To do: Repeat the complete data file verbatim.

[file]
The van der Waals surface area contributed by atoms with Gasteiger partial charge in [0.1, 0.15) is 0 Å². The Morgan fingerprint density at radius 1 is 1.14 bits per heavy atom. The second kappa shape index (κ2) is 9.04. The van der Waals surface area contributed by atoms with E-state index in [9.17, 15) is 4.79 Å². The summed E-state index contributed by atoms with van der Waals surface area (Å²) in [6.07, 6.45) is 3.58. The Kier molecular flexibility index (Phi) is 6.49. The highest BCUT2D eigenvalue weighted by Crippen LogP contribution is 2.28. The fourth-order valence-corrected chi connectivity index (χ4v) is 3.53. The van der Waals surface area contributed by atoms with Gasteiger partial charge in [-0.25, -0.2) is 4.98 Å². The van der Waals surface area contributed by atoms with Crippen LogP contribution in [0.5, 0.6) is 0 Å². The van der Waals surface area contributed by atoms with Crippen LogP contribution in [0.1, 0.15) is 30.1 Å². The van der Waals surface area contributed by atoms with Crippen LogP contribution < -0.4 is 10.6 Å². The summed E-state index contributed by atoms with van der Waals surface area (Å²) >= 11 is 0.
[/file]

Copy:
The van der Waals surface area contributed by atoms with Gasteiger partial charge in [0.1, 0.15) is 0 Å². The Morgan fingerprint density at radius 1 is 1.14 bits per heavy atom. The second kappa shape index (κ2) is 9.04. The van der Waals surface area contributed by atoms with E-state index in [9.17, 15) is 4.79 Å². The summed E-state index contributed by atoms with van der Waals surface area (Å²) in [6.07, 6.45) is 3.58. The Kier molecular flexibility index (Phi) is 6.49. The highest BCUT2D eigenvalue weighted by Crippen LogP contribution is 2.28. The fourth-order valence-corrected chi connectivity index (χ4v) is 3.53. The van der Waals surface area contributed by atoms with Gasteiger partial charge in [-0.25, -0.2) is 4.98 Å². The van der Waals surface area contributed by atoms with Crippen LogP contribution in [0.5, 0.6) is 0 Å². The van der Waals surface area contributed by atoms with Crippen LogP contribution in [0.1, 0.15) is 30.1 Å². The van der Waals surface area contributed by atoms with Crippen LogP contribution < -0.4 is 10.6 Å². The summed E-state index contributed by atoms with van der Waals surface area (Å²) >= 11 is 0.